views updated Jun 27 2018

Tyrone was the largest of the six counties of Northern Ireland before the local government reorganization of 1973. The border with Londonderry to the north ran across the Sperrin Mountains; to the west was Donegal in the Irish Republic, Fermanagh to the south-west, Monaghan and Armagh to the south-east. Omagh, near the centre of the county, is the chief town: it suffered severely in a bomb attack in 1998, in which 26 people were killed. Strabane, Dungannon, and Cookstown are local centres. The diocese of Clogher in the south dates from the 12th cent.: the Church of Ireland cathedral was built in 1744 and is dedicated to St Macartan. Clogher is also a Roman catholic diocese, though the cathedral is in Monaghan. The main occupations are in farming, fishing, and tourism. Since the 17th cent. the county has had a mixed religious population and in 1921 the county council was dissolved after declaring allegiance to the Irish Free State. For Westminster parliamentary purposes the south is united with Fermanagh. At the general elections of 2001 and 2005, West Tyrone, Fermanagh and South Tyrone, and Mid Ulster all returned Sinn Fein MPs.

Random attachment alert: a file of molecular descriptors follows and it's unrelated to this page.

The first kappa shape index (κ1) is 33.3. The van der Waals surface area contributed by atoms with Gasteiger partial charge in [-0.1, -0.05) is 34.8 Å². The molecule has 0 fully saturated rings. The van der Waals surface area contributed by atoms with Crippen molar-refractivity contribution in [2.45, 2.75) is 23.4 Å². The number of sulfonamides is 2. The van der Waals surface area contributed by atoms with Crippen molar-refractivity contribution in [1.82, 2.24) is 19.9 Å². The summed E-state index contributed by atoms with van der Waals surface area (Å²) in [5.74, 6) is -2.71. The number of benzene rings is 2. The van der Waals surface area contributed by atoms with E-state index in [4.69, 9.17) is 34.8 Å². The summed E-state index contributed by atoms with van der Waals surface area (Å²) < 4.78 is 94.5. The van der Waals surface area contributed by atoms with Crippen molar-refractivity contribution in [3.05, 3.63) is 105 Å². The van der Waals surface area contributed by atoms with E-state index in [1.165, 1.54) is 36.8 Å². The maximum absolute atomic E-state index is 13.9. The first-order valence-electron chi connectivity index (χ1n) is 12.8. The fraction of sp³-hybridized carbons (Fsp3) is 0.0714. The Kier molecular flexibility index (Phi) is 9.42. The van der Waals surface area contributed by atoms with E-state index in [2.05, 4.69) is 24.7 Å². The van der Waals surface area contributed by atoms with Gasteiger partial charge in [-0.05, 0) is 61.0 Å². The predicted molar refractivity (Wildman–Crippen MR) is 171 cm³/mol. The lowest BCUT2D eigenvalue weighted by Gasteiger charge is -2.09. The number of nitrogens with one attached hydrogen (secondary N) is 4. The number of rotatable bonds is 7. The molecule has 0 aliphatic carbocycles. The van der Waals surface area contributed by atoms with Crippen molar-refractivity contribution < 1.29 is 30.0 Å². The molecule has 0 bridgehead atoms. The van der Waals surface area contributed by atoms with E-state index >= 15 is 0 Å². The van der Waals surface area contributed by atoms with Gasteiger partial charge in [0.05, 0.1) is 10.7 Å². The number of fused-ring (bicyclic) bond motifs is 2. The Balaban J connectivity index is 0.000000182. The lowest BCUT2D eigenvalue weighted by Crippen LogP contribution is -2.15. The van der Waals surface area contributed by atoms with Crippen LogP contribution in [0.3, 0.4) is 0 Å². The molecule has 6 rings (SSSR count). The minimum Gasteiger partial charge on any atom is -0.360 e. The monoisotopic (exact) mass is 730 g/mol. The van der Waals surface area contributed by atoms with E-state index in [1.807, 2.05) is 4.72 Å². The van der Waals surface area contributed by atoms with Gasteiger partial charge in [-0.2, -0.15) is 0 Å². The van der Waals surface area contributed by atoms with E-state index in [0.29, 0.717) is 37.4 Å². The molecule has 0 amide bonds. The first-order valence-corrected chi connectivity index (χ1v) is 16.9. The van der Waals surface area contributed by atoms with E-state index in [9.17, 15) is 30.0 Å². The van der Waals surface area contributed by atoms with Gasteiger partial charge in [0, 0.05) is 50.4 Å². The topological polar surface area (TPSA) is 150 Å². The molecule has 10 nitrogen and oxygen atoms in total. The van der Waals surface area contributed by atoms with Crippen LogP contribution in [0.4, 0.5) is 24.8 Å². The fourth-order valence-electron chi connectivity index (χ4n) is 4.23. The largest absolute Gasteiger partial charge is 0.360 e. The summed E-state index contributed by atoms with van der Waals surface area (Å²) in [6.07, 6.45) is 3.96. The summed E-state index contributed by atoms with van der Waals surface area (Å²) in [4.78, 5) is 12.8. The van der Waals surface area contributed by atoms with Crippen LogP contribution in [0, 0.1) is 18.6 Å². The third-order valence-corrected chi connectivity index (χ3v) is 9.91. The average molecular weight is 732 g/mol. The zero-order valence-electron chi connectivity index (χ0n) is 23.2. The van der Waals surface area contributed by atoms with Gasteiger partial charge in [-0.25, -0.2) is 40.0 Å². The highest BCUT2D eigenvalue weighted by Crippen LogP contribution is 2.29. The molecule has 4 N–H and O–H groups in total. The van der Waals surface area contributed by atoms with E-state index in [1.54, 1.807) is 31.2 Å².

J. A. Cannon


views updated Jun 08 2018

Tyrone Largest of the six counties of Northern Ireland, in the sw of the country. The county town is Omagh. Mainly hilly with the Sperrin Mountains in the n, and Bessy Bell and Mary Gray in the s, the region is drained by the Blackwater and Mourne rivers. Cereals and root crops are grown and dairy cattle are raised. Industries: linen, whiskey, processed food. Area: 3263sq km (1260sq mi). Pop. (1996) 161,800.